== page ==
The first half of season 3 of House of Cards has felt largely haphazard in a way the previous seasons haven’t. Even the relatively sloppy second season boasted a clear narrative that the audience could latch on to. Frank’s goal was to become President, and the entirety of season 2 built to him doing just that. House of Cards lives and dies by its adversaries, and there’s a perverted thrill in watching Frank and Claire devour anyone who stands in their way, but there also needs to be some balance, some more nuanced, emotional moments.
While the first portion of this season has felt somewhat free of substantial conflict, the last few episodes have signaled a welcome change in the show. While larger international issues fill out the narrative in compelling ways, it’s the more human touches that are proving to be of great interest in season 3. Episode 10 further dives into the human toll of Frank and Claire’s decisions and continues to pick apart the now-unstable foundation of their relationship.
The through line of this episode is Frank dealing with the fallout of the IED blast in the Jordan Valley that killed eight Russian troops, as well as the political implications of the aborted covert operation that Frank approved. The major issue is that Israel has now instated a no-fly zone for the Russians, threatening to shoot down any supply planes that might attempt to make a drop to the troops. This, in turn, is increasing the tension between Israel and Palestine and is threatening the entire peacekeeping mission.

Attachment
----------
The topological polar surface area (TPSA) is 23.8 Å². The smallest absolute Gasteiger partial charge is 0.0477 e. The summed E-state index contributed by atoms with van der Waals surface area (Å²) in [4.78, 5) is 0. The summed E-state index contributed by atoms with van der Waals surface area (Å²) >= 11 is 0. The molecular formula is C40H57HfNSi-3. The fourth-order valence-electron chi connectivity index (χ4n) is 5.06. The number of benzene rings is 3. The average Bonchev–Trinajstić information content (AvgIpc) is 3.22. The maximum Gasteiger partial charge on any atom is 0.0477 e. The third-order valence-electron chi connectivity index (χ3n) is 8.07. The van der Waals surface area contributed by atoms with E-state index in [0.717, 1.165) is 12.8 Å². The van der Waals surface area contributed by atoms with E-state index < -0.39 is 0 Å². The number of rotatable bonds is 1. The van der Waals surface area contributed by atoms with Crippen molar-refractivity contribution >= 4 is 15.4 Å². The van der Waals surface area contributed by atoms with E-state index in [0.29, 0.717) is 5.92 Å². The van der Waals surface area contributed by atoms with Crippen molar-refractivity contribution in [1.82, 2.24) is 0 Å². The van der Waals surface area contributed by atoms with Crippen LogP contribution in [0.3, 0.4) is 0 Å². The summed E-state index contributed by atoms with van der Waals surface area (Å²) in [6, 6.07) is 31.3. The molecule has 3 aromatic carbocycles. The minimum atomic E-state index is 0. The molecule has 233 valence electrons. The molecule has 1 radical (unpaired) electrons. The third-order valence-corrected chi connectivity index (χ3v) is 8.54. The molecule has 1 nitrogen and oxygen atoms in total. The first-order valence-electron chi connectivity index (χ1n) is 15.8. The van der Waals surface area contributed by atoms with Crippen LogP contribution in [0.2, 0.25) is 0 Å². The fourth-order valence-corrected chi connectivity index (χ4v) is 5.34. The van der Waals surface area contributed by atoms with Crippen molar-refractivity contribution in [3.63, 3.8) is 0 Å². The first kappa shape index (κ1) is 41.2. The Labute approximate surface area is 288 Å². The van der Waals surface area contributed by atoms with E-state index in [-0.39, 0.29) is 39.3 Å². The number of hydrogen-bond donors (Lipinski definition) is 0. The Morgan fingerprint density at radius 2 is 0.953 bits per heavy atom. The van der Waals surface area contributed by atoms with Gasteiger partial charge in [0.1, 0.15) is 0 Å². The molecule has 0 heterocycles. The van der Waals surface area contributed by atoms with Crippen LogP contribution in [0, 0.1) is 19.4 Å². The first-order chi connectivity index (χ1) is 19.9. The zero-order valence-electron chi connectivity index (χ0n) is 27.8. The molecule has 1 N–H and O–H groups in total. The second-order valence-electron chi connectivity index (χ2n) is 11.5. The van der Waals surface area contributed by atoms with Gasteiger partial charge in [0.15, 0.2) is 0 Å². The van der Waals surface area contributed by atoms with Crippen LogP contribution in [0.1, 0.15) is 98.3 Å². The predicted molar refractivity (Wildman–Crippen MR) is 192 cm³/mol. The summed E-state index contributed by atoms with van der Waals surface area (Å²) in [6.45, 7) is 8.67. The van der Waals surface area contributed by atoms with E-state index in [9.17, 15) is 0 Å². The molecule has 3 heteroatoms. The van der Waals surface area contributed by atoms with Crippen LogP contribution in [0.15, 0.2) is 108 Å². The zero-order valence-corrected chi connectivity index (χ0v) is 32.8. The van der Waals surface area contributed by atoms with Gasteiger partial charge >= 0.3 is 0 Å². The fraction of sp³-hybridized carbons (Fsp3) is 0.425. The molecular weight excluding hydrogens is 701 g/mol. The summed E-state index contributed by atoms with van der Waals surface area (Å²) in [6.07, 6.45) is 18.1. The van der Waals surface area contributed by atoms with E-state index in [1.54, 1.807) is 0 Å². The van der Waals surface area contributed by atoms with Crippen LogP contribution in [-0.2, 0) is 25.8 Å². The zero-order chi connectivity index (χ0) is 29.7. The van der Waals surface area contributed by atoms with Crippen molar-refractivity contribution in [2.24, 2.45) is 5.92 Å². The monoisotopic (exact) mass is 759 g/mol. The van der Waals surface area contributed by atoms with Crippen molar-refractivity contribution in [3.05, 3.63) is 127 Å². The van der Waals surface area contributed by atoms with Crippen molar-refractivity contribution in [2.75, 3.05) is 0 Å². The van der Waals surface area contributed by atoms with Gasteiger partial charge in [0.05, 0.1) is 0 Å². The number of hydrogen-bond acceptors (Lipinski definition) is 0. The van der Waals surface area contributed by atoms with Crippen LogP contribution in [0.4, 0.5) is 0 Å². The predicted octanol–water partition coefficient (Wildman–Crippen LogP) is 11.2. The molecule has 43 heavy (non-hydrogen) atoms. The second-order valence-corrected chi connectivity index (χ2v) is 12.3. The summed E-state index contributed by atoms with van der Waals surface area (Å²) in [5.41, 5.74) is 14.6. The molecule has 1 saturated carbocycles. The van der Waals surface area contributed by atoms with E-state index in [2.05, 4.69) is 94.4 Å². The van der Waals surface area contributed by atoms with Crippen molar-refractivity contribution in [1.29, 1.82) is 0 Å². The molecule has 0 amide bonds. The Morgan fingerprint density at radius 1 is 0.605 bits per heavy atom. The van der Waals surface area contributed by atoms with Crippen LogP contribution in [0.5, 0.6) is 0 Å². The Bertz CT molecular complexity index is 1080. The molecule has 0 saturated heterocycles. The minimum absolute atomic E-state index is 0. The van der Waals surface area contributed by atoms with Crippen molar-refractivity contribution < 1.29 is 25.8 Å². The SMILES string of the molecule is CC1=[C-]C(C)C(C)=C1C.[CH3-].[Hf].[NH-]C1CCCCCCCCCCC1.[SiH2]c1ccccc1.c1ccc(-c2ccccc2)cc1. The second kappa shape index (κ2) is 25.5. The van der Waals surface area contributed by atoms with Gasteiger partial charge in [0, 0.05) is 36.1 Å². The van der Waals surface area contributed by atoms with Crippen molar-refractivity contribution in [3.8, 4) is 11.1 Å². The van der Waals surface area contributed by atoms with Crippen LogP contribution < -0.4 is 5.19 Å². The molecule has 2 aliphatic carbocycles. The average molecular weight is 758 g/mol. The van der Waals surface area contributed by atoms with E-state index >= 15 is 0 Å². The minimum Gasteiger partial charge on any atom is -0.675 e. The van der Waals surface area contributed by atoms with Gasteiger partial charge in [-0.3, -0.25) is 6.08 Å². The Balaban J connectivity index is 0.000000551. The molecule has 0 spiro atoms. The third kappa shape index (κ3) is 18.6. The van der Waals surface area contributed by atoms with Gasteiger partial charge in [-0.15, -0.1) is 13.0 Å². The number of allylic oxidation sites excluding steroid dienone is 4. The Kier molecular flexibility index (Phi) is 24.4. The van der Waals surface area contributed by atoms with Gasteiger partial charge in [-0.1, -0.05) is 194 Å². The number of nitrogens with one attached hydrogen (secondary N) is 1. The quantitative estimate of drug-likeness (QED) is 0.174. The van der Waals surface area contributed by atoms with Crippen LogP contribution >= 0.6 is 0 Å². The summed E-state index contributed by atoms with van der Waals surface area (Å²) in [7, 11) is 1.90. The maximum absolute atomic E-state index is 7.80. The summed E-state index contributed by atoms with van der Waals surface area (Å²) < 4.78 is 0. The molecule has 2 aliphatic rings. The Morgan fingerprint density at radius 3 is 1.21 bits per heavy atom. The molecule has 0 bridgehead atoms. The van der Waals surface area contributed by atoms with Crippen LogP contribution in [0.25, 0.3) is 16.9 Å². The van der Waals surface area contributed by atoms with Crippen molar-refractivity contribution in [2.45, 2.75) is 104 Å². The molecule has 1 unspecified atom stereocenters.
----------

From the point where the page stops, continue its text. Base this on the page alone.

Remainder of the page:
Claire’s main goal is to keep the resolution alive, but Frank doesn’t see it the same way. He’s prepared to go to the Jordan Valley and meet with Petrov while knowing full well that the Russian President will want to stop the peacekeeping mission and also see a scaling back of the United States’ missile defense system.
Despite Claire’s protestations, Frank decides to head to the Jordan Valley to meet with Petrov. Predictably, the meeting is heated, taking place inside a barely-fortified bunker. Petrov does his best to intimidate Frank, telling him about the time he spent in ditches as part of the KGB and how he’s killed a man with his bare hands. He doesn’t know that Frank is a killer too, but that’s not something Frank can admit right now. Instead, they negotiate what it would take for Russia to relinquish its hold on the area.
Just as Frank assumed, Petrov wants the peacekeeping resolution to be aborted and the missile defense to be scaled back. He has one more demand though that Frank didn’t predict: He wants Claire to step down as the U.N. Ambassador. He tells Frank that she was never qualified for the position, and that she’s clouding his judgment. Frank doesn’t understand why Claire means so much to Petrov, to which he replies, “because she means so much to you.”
Frank initially refuses to let Claire go, but when Petrov reveals that Claire was played, that Alexei and Petrov wanted Claire to believe the Russians killed their own men, that they wanted to see a covert operation happen in order to gain the political upper hand and destroy the peacekeeping mission, Frank realizes that Claire perhaps has been distracting him.
The idea that Frank isn’t his clear-eyed, ruthless self anymore because he’s too focused on keeping his wife happy is an interesting one. Frank and Claire have always been a team, but this is perhaps the first time they’ve come across a political landscape that doesn’t benefit from a cooperative effort. Frank needs to have control of his foreign policy, along with many other things, in order to continue to gain power and eventually win the election in 2016. Keeping Claire in a position of power has been a distraction all season, and her insistence that the Russians killed their own men prevented him from seeing that the U.S. was being duped, and there’s few things the Frank hates more than being fooled.
NEXT: Doug Stamper starts to put his life back together